Dissociation between airway inflammation and airway hyperresponsiveness in allergic asthma

Emanuele Crimi, Antonio Spanevello, Margherita Neri, Philip W. Ind, Giovanni A. Rossi, Vito Brusasco

Research output: Contribution to journalArticlepeer-review


In asthma, the acute increment of airway responsiveness caused by exposure to allergen is associated with influx of eosinophils into the airways. The relationship between chronic airway hyperresponsiveness and airway inflammation is unclear, as they do not change consistently following long-term anti-inflammatory treatments. We studied 71 patients with chronic asthma and allergic sensitization to perennial allergens. Airway responsiveness was determined by inhalation of methacholine, and airway inflammation was quantified by induced sputum (n = 28) or bronchoalveolar lavage (n = 43) and bronchial biopsy (n = 20). The relationships between airway responsiveness and the numbers of different inflammatory cells were assessed by multiple regression analysis. No significant correlations were found between the degree of airway responsiveness and the numbers of inflammatory cells in sputum or bronchoalveolar lavage or bronchial biopsy. By contrast, baseline lung function was inversely related to the numbers of eosinophils and directly related to the numbers of macrophages. The eosinophil cationic protein contents of either sputum or bronchoalveolar lavage were significantly correlated with the percentages of eosinophils but not with airway responsiveness. We suggest that other factors (e.g., airway wall remodeling or autonomic dysfunction) may be responsible for most of the interindividual variability of airway responsiveness in asthma.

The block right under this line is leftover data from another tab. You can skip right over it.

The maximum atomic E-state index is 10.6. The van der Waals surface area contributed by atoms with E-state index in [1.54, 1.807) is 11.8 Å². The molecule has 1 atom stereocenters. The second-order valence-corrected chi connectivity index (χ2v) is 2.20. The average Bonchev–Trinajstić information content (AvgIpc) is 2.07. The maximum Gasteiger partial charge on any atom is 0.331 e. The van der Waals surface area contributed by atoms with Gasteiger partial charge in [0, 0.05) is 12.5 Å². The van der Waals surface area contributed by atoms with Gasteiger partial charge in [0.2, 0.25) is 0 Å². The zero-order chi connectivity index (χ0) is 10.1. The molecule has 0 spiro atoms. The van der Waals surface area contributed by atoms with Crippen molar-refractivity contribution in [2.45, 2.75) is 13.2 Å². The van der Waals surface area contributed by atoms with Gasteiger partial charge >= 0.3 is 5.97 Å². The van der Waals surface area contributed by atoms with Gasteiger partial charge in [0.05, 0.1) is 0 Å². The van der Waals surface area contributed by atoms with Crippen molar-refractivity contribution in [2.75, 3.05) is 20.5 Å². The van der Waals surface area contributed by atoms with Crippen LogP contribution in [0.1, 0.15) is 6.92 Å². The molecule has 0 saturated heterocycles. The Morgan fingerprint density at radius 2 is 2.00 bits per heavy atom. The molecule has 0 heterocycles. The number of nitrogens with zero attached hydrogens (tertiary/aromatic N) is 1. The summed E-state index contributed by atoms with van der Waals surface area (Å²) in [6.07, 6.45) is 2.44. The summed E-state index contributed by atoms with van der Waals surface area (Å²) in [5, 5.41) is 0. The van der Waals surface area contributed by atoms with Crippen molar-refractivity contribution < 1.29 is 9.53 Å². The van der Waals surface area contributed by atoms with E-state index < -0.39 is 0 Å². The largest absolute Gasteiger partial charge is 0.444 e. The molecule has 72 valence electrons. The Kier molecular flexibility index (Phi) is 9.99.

Original languageEnglish
Pages (from-to)4-9
Number of pages6
JournalAmerican Journal of Respiratory and Critical Care Medicine
Issue number1
Publication statusPublished - 1998

ASJC Scopus subject areas

  • Pulmonary and Respiratory Medicine


Dive into the research topics of 'Dissociation between airway inflammation and airway hyperresponsiveness in allergic asthma'. Together they form a unique fingerprint.

Cite this